One of the most common behaviour queries I receive from dog owners is how to address on lead aggression towards other dogs.
It is undeniable that we are seeing more and more lead reactivity in our dogs. This could be due to a number of reasons such as less early socialisation as puppies due to more awareness around risk of infectious disease, longer periods of time spent socially isolated due to working commitments, or possibly due to the fact that most dogs when I was growing up walked themselves – off lead, around the neighbourhood!
Whatever the reason, it is on the increase and is something that we need to help our dogs out with.
Often people are frustrated and occasionally some are frightened by their dog’s behaviour.
Most are embarrassed by the barking, lunging whirlwind at the end of the lead.
What I say to all of them is don’t be, you are not alone!
My own Charlie, doesn’t really like other dogs. When I adopted him at 10 months he had a broken back leg and was restricted to 5 minute walks 4 times a day – you can only imagine the frustration this caused a young adolescent Dalmatian cross as he wanted to run around and say hello to everyone.
This building frustration was then compounded by fear when he was attacked on three separate occasions by two male yellow Labradors. At the time I had a second dog, Penny, and they also began fighting in the home.
Even after we lost our beloved Penny and everything settled down in the house Charlie continued to become increasingly defensive around other dogs on his walks. 30kgs leaping around at the end of the lead was no fun for anyone and eventually my husband became increasingly reluctant to come on walks with us.
Although it was distressing I understood that Charlie’s behaviour was rooted in fear and this understanding meant I was able to devise a plan to work through it.
I knew what I needed to ultimately do was change his existing negative association with dogs into a positive one.
So how did I do it?
First I worked on teaching Charlie to be super responsive to various cues in the house that are incompatible with focusing on another dog. For example to touch my hand on cue, give me eye contact, change direction and walk close to my side.
Note: All of which you can see tutorial videos on in my previous Team Work on Walks blog.
Once he could do all of these things in a non-distracting environment, like my front room, I started to ask him to do them in the back garden or when my husband was home. This meant I was raising the criteria in increments – making it easy for Charlie (& me!) to succeed.
Once Charlie was nailing his cues indoors and in the back garden we were ready to head outside.
I could have gone out into our front garden and worked here as that would have been a natural progression. However, as I live on a quiet cul de sac there are 5 or 6 dogs that are old school and are still allowed “walk themselves” which would have played havoc with our training.
So Charlie and I headed off to the Phoenix Park.
The park was a super space as it allowed me to manage our proximity to other dogs while practicing our cues. Initially for Charlie he needed a minimum distance of around 30ft to feel relaxed enough to focus on his training – i.e. 30ft was needed to keep him under his fear threshold.
Charlie ultimately learned that when we saw a dog at 30ft away all he needed to do was check back in with me and he would be rewarded with fuss and a tasty treat.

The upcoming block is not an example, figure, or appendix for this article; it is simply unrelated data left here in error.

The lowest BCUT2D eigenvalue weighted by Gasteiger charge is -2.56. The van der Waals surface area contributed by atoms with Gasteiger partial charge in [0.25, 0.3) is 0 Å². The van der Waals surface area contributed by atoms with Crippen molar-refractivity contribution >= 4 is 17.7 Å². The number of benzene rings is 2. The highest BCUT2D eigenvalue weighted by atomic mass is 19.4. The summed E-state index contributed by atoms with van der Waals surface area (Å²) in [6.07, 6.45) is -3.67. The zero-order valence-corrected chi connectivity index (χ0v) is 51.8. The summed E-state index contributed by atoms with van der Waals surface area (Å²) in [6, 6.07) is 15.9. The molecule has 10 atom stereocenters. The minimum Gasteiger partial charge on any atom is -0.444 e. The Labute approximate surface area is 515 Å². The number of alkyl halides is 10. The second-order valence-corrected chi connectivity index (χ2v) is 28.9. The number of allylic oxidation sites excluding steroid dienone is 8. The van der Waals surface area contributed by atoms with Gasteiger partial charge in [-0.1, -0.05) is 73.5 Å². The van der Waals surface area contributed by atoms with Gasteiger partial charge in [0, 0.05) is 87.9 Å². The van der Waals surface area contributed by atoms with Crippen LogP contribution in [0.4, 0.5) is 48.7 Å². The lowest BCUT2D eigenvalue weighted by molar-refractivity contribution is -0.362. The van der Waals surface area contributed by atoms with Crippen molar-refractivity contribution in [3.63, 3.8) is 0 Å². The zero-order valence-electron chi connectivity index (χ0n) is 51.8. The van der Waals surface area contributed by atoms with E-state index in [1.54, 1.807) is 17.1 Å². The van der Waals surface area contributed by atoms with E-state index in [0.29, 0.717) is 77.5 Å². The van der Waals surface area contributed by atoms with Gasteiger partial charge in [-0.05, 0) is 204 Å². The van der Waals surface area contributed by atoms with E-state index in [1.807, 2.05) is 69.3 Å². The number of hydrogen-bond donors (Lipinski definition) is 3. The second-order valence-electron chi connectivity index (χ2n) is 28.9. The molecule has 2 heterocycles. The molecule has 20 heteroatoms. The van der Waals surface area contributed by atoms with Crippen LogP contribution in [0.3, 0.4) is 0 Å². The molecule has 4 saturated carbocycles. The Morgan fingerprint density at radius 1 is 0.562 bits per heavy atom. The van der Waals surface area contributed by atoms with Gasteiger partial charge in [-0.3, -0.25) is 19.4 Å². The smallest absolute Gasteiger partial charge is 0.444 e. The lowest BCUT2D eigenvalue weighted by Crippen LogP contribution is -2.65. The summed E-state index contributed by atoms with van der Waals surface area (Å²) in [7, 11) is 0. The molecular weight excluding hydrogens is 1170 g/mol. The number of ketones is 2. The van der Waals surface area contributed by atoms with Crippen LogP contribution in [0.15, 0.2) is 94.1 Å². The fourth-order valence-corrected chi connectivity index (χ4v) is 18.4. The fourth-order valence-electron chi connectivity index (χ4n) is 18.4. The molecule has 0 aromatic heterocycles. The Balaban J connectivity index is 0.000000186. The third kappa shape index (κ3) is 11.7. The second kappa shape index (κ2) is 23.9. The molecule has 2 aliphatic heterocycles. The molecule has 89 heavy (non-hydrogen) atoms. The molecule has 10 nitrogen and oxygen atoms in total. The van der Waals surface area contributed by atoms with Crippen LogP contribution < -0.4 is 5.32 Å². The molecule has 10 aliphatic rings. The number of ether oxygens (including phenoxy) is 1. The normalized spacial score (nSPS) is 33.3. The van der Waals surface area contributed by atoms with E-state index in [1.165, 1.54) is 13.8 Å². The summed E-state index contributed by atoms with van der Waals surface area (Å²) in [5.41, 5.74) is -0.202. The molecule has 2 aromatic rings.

This was repeated every time we saw a dog without fail. Gradually through this I could see his response to another dog in this distance shift from a tense defensive posture to one of excited anticipation – he was effectively telling me “look mom… another dog… treat me!” J
Of course we occasionally slipped up if a dog happened upon us unexpectedly and Charlie would revert back to lunging and barking.
When this happened I would simply wait it out.
I am not going to lie it was frustrating when these incidents would happen, especially right at the end of a really nice walk but the important thing I had to keep telling myself was that it was getting better and mistakes and set backs are inevitable.
I completely understand why the automatic response for most people is to tell their dog off. However, their dog probably can’t hear them as they are in a fight or flight response and if they can their shouting will potentially escalate the issue and/or make their dog more anxious as the person they trust is effectively behaving in a threatening manner. So if this happens to you, simply take a deep breath and try to remain calm.
Once Charlie was relaxed in the park we then needed to generalise it to other areas such as the beach and paths around my neighbourhood.
Gradually, over time (months/years!) we have been able to reduce the distance from other dogs so that Charlie can now pass within a few feet without becoming anxious and reacting. He even has his very own girlfriend called Pixie who he goes for regular walks with.
However, I will confess Charlie is not perfect with other dogs. He still occasionally gets upset when he sees medium sized yellow dogs (labs, retrievers, wheaten terrier etc), if a dog tries to rough house or mount him or if a dog stares at him intently. These are his triggers and thankfully we both know them so in order to help him make the right choice I try my best to create more distance from those types of dogs and equally forgive us both if he slips up and reverts back in his behaviour. After all he is not a machine and nobody is perfect, although he is pretty damn close!
Note: I would strongly advise anyone who is struggling with a reactive dog to contact a qualified trainer to help you work through a behaviour modification program.